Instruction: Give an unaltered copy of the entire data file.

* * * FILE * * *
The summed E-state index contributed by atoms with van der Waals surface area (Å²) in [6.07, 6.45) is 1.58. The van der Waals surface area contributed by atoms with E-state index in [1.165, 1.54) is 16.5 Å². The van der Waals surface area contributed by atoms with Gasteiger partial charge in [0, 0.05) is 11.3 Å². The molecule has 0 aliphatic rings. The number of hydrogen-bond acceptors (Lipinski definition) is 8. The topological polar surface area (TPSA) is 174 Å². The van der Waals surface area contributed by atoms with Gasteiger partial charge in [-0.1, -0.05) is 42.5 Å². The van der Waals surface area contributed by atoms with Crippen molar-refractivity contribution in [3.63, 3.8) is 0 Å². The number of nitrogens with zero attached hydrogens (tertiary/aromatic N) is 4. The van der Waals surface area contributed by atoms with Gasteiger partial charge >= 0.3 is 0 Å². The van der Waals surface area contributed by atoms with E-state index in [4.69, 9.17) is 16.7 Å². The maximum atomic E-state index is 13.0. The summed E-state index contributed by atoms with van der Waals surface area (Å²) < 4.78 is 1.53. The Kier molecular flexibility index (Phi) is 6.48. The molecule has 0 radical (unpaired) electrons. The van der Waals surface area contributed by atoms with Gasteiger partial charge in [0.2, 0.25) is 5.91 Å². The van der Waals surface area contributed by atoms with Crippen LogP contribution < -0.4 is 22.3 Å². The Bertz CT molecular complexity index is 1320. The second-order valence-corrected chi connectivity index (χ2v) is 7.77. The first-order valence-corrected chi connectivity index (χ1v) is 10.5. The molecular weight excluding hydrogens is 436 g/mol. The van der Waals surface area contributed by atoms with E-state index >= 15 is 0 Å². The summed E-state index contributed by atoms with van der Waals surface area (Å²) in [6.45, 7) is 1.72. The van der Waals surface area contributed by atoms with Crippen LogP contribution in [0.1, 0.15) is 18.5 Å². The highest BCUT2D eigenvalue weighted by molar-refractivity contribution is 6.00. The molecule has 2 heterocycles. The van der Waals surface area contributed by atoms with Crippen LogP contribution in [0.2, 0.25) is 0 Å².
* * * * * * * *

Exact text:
The summed E-state index contributed by atoms with van der Waals surface area (Å²) in [6.07, 6.45) is 1.58. The van der Waals surface area contributed by atoms with E-state index in [1.165, 1.54) is 16.5 Å². The van der Waals surface area contributed by atoms with Gasteiger partial charge in [0, 0.05) is 11.3 Å². The molecule has 0 aliphatic rings. The number of hydrogen-bond acceptors (Lipinski definition) is 8. The topological polar surface area (TPSA) is 174 Å². The van der Waals surface area contributed by atoms with Gasteiger partial charge in [-0.1, -0.05) is 42.5 Å². The van der Waals surface area contributed by atoms with Crippen molar-refractivity contribution in [3.63, 3.8) is 0 Å². The number of nitrogens with zero attached hydrogens (tertiary/aromatic N) is 4. The van der Waals surface area contributed by atoms with Gasteiger partial charge >= 0.3 is 0 Å². The van der Waals surface area contributed by atoms with E-state index in [4.69, 9.17) is 16.7 Å². The maximum atomic E-state index is 13.0. The summed E-state index contributed by atoms with van der Waals surface area (Å²) < 4.78 is 1.53. The Kier molecular flexibility index (Phi) is 6.48. The molecule has 0 radical (unpaired) electrons. The van der Waals surface area contributed by atoms with Gasteiger partial charge in [0.2, 0.25) is 5.91 Å². The van der Waals surface area contributed by atoms with Crippen LogP contribution < -0.4 is 22.3 Å². The Bertz CT molecular complexity index is 1320. The second-order valence-corrected chi connectivity index (χ2v) is 7.77. The first-order valence-corrected chi connectivity index (χ1v) is 10.5. The molecular weight excluding hydrogens is 436 g/mol. The van der Waals surface area contributed by atoms with E-state index >= 15 is 0 Å². The summed E-state index contributed by atoms with van der Waals surface area (Å²) in [6.45, 7) is 1.72. The van der Waals surface area contributed by atoms with Crippen LogP contribution in [0.1, 0.15) is 18.5 Å². The highest BCUT2D eigenvalue weighted by molar-refractivity contribution is 6.00. The molecule has 2 heterocycles. The van der Waals surface area contributed by atoms with Crippen LogP contribution in [0.2, 0.25) is 0 Å².